Don't say smear : Cervical screening changes

Don't say smear : Cervical screening changes

Written by Taylor Satchell Reid

Taylor explores the cervical screening changes coming up in 2019...

It’s something us ladies all have to do. And as our editor has turned 25 and received her golden ticket to the gyno’s chair, she decided to dig deep (sorry) and explore the changes to cervical screening…
Who, in their right mind, would choose the word ‘smear’ when inviting women to have their most intimate, inwardly places examined? Surely it’s up there with the cringe effect of ‘moist’, and equally as suited for a baking show, rather than a doctor’s consultation room. It seems the NHS and media industry have seen the error of their ways as ‘cervical screening’ is now the official term used. Much more civilised, don’t you think ladies? And it’s not the only thing that’s changed:

Quickly spotted
This year, cervical screening will be used to focus more primarily on HPV (the human papillomavirus). Currently, women in England are screened for ‘cell changes’ to see if abnormal cells, which could develop into cancer, are present. This is called the ‘cytology’ test. However, while this process is great, it can often bring about confusion for all involved. Some normal cells may be mistaken as abnormal. Meanwhile, some abnormal cells may be disguised as normal. And, as you can imagine, getting a phone-call to say there may be something to worry about, only to find out it was a mistake, is worth avoiding. After this process, any women who show signs of abnormality (in the cervix area, not generally) will be called in for a HPV screening. And it’s this virus which triggers cell changes and causes 99.7% of cervical cancers, according to the NHS.

In other words, it seems the system is now backwards. Research has found it makes more sense to check for HPV first, as anyone who has the infection persistently will be at a higher risk for cervical cancers. Then they can be monitored more closely. It also means that those who are HPV free, won’t go through the worry and back-and-forth of cytology results. Cytology tests will happen after a positive HPV reading. It’s important to remember, just because you test positive for HPV does not mean you will develop or currently have cervical cancer - it just allows doctors to check more thoroughly and prioritise your next cervical screening.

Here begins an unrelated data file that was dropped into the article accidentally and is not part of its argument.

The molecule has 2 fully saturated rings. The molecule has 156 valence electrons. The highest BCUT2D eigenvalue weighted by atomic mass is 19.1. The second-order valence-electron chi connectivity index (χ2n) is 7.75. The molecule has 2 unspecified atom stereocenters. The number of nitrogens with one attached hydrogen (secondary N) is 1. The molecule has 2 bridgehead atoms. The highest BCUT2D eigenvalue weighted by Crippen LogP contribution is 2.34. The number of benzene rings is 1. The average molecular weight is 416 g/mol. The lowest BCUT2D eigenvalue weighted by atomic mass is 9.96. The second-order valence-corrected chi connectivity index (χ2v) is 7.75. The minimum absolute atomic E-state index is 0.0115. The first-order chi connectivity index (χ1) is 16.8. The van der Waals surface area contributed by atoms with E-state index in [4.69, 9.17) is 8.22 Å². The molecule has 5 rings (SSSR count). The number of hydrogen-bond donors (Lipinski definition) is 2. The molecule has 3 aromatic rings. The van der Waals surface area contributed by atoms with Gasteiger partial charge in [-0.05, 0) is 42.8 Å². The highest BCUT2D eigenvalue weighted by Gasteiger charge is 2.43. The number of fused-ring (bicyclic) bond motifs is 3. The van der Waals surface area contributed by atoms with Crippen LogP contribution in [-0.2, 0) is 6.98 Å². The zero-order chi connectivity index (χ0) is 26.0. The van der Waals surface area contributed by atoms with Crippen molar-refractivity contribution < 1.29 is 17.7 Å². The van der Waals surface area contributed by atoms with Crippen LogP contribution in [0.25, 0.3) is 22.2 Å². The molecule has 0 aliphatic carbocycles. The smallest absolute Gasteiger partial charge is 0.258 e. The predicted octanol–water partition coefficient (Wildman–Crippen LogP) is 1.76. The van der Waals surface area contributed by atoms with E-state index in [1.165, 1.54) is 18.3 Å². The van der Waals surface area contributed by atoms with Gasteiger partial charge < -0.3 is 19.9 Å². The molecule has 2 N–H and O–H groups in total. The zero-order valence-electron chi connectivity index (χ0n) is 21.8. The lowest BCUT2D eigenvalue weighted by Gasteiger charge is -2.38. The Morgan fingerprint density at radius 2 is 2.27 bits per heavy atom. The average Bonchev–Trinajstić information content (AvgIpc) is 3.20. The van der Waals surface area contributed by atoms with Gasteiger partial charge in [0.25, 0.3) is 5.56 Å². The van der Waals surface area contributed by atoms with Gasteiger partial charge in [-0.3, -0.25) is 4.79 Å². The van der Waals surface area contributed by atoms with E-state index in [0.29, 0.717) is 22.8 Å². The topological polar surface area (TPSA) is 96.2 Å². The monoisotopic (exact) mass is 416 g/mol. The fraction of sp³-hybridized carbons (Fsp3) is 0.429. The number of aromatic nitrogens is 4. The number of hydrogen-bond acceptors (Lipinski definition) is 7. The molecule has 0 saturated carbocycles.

The vaccine generation
Many of you will have been the first to experience the ‘cervical cancer jab’ phenomenon rolled out in our high schools in 2008. Well now the life-saving, lesson-skiving, faint-inducing phenomenon may be having a tangible effect. According to the Journal of Cancer, women who had the HPV (‘cervical cancer’) vaccine may only need to attend three cervical screenings in their lifetime. This research was funded by Cancer Research UK, and it certainly beats ‘one-every-three-years’! But does the vaccine really end the need for consistent screening?

According to Professor Peter Sasieni, the lead researcher on the latest study: “the vaccine works by preventing infections that cause about 70% of cervical cancers.” In his research, Sasieni and his team measured the different outcomes of varying levels of screening for those who had already been vaccinated. According to their findings, having 3 screenings at age 30, 40, and 55 would have the same effectivity as attending a screening every 3 years. While this is encouraging, we are firm believers that it’s better to be safe than sorry! Attending your screenings consistently is incredibly important. But it may become the norm to have fewer screenings for those who have received the vaccination, and we wanted to give you a legs-up! (Pun-intended.)

Image credit: Freepik
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